Rather than merely reacting when a crisis strikes, businesses must proactively plan for how they will react in a potential crisis scenario, but the entire endeavor begins with a risk assessment. While risk mitigation refers to limiting the effect that risks pose to a company, it is only one facet of a larger risk management process, which is the purview of the CFO.
However, this cannot be done in a vacuum. The company and the outsourced CFO service must work in tandem to find solutions.
Typically spearheaded by the CFO, a risk assessment is a systematic process that entails identifying, analyzing and controlling. It is accomplished by following these steps:
1. Identifying concerns.
Brainstorming is often the best way to identify potential risks, and staff should be invited to contribute to the discussion.
2. Analyzing potential risks.
The next step is prioritizing identified risks based on how likely they are to transpire and the level of damage they could exert if they were to happen. This helps ensure risks with the highest potential for damage get addressed first.
3. Planning appropriate action.
The outsourced CFO service must develop initiatives that minimize risks, as well as contingency plans in the event a risk comes to fruition.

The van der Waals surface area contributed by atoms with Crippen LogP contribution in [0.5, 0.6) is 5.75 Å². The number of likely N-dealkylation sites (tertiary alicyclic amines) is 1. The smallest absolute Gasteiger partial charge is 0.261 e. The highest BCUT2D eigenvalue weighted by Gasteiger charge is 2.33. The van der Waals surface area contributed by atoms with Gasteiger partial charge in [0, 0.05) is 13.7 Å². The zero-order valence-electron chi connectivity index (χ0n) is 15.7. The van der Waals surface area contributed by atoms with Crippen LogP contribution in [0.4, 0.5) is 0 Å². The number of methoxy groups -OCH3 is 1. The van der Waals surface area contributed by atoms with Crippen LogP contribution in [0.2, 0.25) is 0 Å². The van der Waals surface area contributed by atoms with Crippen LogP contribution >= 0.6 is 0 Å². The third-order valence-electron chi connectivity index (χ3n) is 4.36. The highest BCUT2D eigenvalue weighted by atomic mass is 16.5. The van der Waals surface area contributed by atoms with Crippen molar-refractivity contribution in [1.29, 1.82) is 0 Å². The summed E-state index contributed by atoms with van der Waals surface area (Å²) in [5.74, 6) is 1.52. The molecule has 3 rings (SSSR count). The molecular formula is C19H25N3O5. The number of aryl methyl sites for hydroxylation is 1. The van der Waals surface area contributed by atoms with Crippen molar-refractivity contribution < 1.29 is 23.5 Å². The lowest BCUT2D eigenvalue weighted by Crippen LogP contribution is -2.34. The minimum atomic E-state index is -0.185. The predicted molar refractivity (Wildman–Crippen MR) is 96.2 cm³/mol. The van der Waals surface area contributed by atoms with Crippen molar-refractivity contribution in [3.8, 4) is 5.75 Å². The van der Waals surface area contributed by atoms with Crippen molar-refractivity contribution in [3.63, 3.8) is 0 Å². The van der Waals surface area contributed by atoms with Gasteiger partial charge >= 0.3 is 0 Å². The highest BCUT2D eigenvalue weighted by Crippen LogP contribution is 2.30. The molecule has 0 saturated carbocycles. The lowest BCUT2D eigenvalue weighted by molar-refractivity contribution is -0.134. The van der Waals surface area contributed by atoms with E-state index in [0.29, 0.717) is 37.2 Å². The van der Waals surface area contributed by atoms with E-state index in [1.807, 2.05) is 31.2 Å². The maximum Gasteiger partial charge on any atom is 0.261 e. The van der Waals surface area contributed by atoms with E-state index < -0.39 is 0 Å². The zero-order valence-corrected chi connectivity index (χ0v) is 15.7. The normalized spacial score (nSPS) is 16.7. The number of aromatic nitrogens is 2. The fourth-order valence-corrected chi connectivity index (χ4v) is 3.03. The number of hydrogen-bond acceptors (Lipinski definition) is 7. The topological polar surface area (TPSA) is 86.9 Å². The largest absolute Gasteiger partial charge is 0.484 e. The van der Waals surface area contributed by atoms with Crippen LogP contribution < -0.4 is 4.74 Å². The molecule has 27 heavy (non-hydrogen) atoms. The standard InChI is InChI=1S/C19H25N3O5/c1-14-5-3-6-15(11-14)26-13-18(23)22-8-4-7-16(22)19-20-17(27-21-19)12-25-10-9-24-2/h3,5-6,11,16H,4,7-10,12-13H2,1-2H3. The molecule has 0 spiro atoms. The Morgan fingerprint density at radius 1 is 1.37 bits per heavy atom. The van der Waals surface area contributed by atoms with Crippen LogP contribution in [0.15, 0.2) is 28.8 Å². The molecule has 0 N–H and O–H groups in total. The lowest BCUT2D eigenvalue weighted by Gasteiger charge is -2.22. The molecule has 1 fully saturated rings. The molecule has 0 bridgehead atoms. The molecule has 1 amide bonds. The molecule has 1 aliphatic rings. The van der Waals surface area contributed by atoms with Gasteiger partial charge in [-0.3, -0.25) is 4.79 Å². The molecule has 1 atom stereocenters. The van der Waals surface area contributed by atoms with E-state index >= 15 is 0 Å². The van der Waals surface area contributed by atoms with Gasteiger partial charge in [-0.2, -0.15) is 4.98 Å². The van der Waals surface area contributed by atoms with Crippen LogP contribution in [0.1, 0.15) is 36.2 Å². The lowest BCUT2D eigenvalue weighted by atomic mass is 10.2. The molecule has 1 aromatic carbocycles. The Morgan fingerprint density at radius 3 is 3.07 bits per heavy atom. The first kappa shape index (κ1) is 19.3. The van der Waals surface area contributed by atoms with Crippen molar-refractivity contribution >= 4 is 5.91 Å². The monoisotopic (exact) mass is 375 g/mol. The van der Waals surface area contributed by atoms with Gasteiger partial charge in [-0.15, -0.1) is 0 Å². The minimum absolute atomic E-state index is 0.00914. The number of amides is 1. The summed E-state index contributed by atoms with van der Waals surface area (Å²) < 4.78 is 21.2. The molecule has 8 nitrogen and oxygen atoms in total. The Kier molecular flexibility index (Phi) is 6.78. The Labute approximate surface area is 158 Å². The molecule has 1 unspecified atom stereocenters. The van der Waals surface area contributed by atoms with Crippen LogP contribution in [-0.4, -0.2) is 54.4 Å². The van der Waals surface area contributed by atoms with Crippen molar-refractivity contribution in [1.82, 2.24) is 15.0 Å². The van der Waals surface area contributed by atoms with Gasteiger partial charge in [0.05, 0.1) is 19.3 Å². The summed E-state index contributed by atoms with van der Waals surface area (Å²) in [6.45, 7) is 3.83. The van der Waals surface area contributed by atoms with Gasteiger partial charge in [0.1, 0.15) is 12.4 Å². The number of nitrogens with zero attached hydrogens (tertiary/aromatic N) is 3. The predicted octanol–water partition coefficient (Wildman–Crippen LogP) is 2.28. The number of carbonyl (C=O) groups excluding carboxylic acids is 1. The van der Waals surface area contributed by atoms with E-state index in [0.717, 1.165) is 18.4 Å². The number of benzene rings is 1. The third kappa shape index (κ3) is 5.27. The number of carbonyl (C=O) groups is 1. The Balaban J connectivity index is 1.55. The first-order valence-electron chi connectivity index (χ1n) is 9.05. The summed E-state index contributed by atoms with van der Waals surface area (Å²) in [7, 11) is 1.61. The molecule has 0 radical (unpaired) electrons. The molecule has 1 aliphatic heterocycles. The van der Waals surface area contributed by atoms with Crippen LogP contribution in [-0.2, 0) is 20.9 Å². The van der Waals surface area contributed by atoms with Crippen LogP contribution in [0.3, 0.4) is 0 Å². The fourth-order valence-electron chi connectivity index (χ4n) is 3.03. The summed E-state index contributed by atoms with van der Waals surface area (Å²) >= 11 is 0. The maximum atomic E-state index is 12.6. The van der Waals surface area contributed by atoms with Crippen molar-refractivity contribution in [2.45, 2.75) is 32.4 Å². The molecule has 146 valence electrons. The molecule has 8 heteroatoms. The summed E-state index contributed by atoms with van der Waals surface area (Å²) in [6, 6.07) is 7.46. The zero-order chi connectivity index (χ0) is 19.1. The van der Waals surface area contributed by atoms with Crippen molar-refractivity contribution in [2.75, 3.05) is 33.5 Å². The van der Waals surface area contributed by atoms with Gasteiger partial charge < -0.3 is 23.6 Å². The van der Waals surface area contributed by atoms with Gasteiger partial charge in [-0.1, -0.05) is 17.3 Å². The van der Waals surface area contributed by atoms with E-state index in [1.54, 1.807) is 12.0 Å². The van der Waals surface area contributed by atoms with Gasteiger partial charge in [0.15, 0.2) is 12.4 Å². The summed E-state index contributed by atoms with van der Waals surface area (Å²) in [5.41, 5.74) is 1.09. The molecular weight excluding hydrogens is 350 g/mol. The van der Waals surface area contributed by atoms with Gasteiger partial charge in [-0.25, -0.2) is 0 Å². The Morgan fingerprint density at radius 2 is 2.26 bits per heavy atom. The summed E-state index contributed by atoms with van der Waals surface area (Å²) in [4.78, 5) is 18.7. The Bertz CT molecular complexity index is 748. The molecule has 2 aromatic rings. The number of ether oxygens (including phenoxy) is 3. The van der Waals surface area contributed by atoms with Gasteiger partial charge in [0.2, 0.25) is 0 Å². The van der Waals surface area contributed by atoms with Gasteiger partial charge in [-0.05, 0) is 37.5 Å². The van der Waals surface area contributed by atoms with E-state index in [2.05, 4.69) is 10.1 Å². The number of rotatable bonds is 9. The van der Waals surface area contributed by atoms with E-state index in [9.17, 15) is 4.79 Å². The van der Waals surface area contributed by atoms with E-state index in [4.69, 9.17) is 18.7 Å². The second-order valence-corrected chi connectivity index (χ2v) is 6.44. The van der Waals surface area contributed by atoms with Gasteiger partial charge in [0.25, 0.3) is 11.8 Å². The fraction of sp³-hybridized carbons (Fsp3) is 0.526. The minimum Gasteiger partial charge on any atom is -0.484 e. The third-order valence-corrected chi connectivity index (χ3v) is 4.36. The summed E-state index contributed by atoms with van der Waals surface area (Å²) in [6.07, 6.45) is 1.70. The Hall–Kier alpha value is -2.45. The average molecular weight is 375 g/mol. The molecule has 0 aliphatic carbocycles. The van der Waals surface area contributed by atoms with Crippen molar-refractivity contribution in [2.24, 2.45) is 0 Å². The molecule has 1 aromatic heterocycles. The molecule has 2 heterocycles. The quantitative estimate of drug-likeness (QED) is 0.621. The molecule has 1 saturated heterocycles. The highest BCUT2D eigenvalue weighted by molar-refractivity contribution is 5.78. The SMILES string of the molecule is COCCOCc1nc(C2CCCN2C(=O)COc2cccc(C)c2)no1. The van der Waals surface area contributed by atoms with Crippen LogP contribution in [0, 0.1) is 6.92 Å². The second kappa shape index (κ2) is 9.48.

What are the benefits of hiring an outsourced CFO?
Unless they have an advanced finance professional on board, most business owners routinely make decisions based on inadequate or even inaccurate financial information.
Meanwhile, imprecise (or nonexistent) numbers relating to quantities, costs, margins, inventory and cash flow, to name a few examples, could have a direct impact on profitability, market share and access to capital.
Your business needs someone to handle its finances and use that data to improve performance. The value a CFO service can bring to your business makes it a promising investment. An additional upside of an outsourced CFO is that they take lessons from a variety of businesses and experiences, from which you can also benefit.
What a CFO can do for your business:
• Continually monitor and evaluate financial data, to include budgeting, assessing long-term and short-term financing needs, and forecasting.
• Review the company's financial health and give recommendations to improve.
• Evaluate whether a new product or concept is financially viable, including forecasts, net present value and internal rate of return calculations.
• Analyze methods for collecting financial data and producing reports, with suggestions for improvement.
• Provide fundraising and debt/equity advice.
• Put together pitch decks for the board of directors or potential investors.
• Prepare quarterly financial reports.
• Represent the business in negotiations with financial institutions.
• Analyze M&A potential, including financial projections for business as usual and post-acquisition.
Businesses face a plethora of risks that can affect long-term viability, and few have staff skilled at determining how to improve procedures and fine-tune processes. But if you lose track of your business’s finances, it could fail. Fortunately, you can access the benefit of an experienced CFO on a part-time or project basis.